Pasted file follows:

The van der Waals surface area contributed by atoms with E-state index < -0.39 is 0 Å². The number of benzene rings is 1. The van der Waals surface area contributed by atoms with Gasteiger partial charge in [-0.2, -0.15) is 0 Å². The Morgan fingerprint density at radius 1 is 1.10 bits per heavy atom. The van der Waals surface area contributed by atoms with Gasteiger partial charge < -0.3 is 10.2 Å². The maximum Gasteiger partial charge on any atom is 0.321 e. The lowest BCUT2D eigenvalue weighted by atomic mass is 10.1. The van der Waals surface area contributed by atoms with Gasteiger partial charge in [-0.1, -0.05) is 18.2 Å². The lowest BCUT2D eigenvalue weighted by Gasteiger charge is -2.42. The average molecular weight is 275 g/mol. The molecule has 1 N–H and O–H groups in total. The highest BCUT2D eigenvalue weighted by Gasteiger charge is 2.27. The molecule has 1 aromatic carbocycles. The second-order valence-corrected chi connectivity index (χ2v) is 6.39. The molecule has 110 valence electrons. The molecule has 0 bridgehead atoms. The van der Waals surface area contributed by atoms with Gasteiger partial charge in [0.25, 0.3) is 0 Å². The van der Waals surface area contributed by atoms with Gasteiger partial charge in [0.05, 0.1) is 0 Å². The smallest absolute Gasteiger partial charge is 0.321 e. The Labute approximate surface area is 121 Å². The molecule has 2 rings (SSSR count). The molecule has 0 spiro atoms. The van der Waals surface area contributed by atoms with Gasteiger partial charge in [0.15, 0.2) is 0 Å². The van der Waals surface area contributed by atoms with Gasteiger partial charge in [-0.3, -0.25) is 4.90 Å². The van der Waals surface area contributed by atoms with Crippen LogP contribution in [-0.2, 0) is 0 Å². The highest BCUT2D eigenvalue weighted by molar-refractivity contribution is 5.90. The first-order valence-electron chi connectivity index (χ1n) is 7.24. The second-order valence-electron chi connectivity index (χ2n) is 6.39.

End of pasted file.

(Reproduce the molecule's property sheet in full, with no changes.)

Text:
The van der Waals surface area contributed by atoms with E-state index < -0.39 is 0 Å². The number of benzene rings is 1. The van der Waals surface area contributed by atoms with Gasteiger partial charge in [-0.2, -0.15) is 0 Å². The Morgan fingerprint density at radius 1 is 1.10 bits per heavy atom. The van der Waals surface area contributed by atoms with Gasteiger partial charge < -0.3 is 10.2 Å². The maximum Gasteiger partial charge on any atom is 0.321 e. The lowest BCUT2D eigenvalue weighted by atomic mass is 10.1. The van der Waals surface area contributed by atoms with Gasteiger partial charge in [-0.1, -0.05) is 18.2 Å². The lowest BCUT2D eigenvalue weighted by Gasteiger charge is -2.42. The average molecular weight is 275 g/mol. The molecule has 1 N–H and O–H groups in total. The highest BCUT2D eigenvalue weighted by Gasteiger charge is 2.27. The molecule has 1 aromatic carbocycles. The second-order valence-corrected chi connectivity index (χ2v) is 6.39. The molecule has 110 valence electrons. The molecule has 0 bridgehead atoms. The van der Waals surface area contributed by atoms with Gasteiger partial charge in [0.25, 0.3) is 0 Å². The van der Waals surface area contributed by atoms with Gasteiger partial charge in [0.05, 0.1) is 0 Å². The smallest absolute Gasteiger partial charge is 0.321 e. The Labute approximate surface area is 121 Å². The molecule has 2 rings (SSSR count). The molecule has 0 spiro atoms. The van der Waals surface area contributed by atoms with Gasteiger partial charge in [0.15, 0.2) is 0 Å². The van der Waals surface area contributed by atoms with Gasteiger partial charge in [-0.3, -0.25) is 4.90 Å². The van der Waals surface area contributed by atoms with Crippen LogP contribution in [-0.2, 0) is 0 Å². The highest BCUT2D eigenvalue weighted by molar-refractivity contribution is 5.90. The first-order valence-electron chi connectivity index (χ1n) is 7.24. The second-order valence-electron chi connectivity index (χ2n) is 6.39.